The pH of the aquarium is liable to shift throughout the day. Taking it at different times of the day every day may prove counterproductive and fuel unnecessary fears.

Effects of pH change on Aquarium Life

A lot of freshwater lakes and rivers have a pH of 6-8. This includes streams and ponds as well. It’s also the standard pH of an aquarium. However, unlike any of the freshwater bodies, an aquarium doesn’t have a constant flux of water.

There is no great water cycle providing nutrients and freshwater to it. This is why you need to control the pH yourself.

You need to understand that the more the pH deviates from the norm, the higher the risk is. It’s nearly 10 times more dangerous for fish at 4.5 than it is at 5.0. The same goes for when the pH rises above 7.0.

Low pH

The effects of low pH on aquatic life can be devastating. For example, just as how acid rain can kill fish as the pH falls below 5, so can neglecting your aquarium.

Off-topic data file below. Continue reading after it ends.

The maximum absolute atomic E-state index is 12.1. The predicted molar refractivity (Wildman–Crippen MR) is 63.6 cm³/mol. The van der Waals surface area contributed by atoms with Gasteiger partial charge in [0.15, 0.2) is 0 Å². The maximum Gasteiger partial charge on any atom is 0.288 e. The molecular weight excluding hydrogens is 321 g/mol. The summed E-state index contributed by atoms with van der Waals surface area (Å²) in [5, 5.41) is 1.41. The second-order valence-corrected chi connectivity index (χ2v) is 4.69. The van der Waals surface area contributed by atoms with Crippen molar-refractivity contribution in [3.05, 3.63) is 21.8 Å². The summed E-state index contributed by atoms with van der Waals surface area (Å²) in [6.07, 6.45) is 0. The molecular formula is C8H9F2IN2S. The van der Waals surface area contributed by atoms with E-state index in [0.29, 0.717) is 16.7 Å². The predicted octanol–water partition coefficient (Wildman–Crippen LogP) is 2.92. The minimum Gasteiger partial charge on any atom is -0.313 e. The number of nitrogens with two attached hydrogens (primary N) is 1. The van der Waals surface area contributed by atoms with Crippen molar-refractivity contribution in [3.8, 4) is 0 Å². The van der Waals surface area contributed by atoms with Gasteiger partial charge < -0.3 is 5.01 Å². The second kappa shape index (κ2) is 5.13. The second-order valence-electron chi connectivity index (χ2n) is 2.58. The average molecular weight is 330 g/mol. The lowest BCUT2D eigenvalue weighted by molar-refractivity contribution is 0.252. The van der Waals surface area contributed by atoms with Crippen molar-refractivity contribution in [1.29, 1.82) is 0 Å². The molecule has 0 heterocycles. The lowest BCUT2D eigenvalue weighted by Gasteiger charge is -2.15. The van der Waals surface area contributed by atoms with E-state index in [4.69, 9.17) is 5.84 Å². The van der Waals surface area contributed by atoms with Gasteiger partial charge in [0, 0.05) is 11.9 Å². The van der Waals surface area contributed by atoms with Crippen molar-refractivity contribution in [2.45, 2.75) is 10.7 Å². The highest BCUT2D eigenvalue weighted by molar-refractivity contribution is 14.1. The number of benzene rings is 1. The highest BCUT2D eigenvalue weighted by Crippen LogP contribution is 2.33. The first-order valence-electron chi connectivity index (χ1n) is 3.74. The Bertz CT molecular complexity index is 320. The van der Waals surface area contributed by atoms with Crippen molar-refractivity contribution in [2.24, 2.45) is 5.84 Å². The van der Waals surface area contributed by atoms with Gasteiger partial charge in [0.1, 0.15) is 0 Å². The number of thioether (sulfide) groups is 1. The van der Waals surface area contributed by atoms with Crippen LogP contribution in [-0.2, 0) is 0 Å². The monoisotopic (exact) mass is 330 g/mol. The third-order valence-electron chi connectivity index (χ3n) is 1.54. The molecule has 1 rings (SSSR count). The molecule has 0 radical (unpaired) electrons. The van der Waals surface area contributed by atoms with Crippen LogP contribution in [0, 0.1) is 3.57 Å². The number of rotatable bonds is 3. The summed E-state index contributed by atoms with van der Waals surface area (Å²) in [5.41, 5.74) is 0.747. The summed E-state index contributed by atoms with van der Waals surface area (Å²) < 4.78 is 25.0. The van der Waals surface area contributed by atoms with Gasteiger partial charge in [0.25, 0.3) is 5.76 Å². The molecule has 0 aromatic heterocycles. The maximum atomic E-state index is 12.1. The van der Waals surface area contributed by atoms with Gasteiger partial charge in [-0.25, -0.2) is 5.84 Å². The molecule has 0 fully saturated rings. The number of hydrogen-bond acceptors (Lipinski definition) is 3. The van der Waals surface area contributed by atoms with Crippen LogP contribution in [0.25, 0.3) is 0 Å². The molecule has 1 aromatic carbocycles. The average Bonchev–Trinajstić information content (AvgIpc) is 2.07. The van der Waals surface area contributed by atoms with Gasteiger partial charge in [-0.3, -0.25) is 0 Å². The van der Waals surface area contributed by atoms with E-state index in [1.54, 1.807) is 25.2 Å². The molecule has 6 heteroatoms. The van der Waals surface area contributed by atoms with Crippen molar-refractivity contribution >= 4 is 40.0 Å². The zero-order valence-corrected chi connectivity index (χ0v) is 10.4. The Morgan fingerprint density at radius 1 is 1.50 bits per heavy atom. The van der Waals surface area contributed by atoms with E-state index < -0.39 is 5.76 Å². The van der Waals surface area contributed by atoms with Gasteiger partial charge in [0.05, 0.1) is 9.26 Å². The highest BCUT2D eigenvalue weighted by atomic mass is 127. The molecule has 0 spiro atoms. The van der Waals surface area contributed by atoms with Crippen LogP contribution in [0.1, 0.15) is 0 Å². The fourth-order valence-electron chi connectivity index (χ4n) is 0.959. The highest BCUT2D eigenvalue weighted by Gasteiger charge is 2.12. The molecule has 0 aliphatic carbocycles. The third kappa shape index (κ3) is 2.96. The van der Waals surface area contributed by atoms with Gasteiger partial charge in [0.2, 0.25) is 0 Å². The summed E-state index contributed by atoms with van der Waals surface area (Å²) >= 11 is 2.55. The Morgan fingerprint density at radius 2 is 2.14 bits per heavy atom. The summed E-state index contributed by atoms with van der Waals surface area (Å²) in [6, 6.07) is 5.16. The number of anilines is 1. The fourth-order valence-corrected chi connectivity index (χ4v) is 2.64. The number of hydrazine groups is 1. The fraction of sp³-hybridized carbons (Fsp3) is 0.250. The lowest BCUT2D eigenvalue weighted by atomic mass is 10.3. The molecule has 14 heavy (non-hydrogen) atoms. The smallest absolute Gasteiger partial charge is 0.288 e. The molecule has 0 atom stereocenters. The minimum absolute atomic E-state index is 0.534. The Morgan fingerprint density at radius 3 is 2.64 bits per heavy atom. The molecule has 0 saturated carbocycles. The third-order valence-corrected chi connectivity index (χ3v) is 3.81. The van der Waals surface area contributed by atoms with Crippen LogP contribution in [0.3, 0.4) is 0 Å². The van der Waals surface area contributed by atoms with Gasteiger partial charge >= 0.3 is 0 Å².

When the pH approaches 5, not only are the fish’s vital processes affected, but plankton and mosses may begin to thrive. This leads to a power struggle that can lead to the fish’s death.

Below that, around 4.5, there is a very slim chance of survival for most fish. At that point, it’s mostly game over.

High pH

Very high pH is also detrimental to fish. It can kill adult fish directly as well as other invertebrates. For juvenile fish, it can damage their development and render them essentially stunted or disabled.

The slime coatings that fish have will develop chaps in the skin due to the alkalinity.

Other damages can include erosions of the skin in various places. The eyes, the gills, and any exposed surface will be under attack.

The Aquarium’s Nitrogen Cycle

In freshwater systems, the pH determines whether the waste of decomposing fish food will become ammonium or ammonia.

The former means that the water will become acidic, and the latter means it will become alkaline. As the pH dips below 6, the bacteria that digest ammonia start processing it in water.

If they rise above 9, toxic aqueous ammonia may be generated. Both these occurrences will eventually kill the fish.

Testing pH in Aquariums

There are several ways to test the pH in your aquarium.

Digital Tester